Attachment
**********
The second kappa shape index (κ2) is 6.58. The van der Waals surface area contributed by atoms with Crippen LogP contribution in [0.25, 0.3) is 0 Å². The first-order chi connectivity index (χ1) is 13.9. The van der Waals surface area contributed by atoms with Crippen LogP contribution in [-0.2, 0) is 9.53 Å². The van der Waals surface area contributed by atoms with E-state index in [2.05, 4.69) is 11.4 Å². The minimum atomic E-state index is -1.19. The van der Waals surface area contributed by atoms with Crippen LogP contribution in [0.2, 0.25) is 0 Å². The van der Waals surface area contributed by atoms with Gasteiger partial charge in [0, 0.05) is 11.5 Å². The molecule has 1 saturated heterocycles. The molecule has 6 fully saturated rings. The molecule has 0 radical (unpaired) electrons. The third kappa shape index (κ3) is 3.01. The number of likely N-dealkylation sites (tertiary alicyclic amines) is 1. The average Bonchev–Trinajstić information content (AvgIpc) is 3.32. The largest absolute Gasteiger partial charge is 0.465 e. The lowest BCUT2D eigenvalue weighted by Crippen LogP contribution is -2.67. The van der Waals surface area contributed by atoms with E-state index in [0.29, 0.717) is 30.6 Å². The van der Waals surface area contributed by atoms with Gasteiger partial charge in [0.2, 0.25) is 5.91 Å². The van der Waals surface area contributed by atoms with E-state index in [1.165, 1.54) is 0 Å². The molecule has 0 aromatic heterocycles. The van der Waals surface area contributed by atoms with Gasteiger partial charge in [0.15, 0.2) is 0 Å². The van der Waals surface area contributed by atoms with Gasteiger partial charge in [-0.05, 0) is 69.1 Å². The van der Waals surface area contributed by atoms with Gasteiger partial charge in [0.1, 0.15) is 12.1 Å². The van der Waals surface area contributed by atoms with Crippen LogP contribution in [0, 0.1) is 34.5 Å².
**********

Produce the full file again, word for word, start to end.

The second kappa shape index (κ2) is 6.58. The van der Waals surface area contributed by atoms with Crippen LogP contribution in [0.25, 0.3) is 0 Å². The first-order chi connectivity index (χ1) is 13.9. The van der Waals surface area contributed by atoms with Crippen LogP contribution in [-0.2, 0) is 9.53 Å². The van der Waals surface area contributed by atoms with E-state index in [2.05, 4.69) is 11.4 Å². The minimum atomic E-state index is -1.19. The van der Waals surface area contributed by atoms with Crippen LogP contribution in [0.2, 0.25) is 0 Å². The van der Waals surface area contributed by atoms with Gasteiger partial charge in [0, 0.05) is 11.5 Å². The molecule has 1 saturated heterocycles. The molecule has 6 fully saturated rings. The molecule has 0 radical (unpaired) electrons. The third kappa shape index (κ3) is 3.01. The number of likely N-dealkylation sites (tertiary alicyclic amines) is 1. The average Bonchev–Trinajstić information content (AvgIpc) is 3.32. The largest absolute Gasteiger partial charge is 0.465 e. The lowest BCUT2D eigenvalue weighted by Crippen LogP contribution is -2.67. The van der Waals surface area contributed by atoms with E-state index in [0.29, 0.717) is 30.6 Å². The van der Waals surface area contributed by atoms with Gasteiger partial charge in [0.2, 0.25) is 5.91 Å². The van der Waals surface area contributed by atoms with E-state index in [1.165, 1.54) is 0 Å². The molecule has 0 aromatic heterocycles. The van der Waals surface area contributed by atoms with Gasteiger partial charge in [0.15, 0.2) is 0 Å². The van der Waals surface area contributed by atoms with Gasteiger partial charge in [-0.05, 0) is 69.1 Å². The van der Waals surface area contributed by atoms with Gasteiger partial charge in [0.1, 0.15) is 12.1 Å². The van der Waals surface area contributed by atoms with Crippen LogP contribution in [0, 0.1) is 34.5 Å².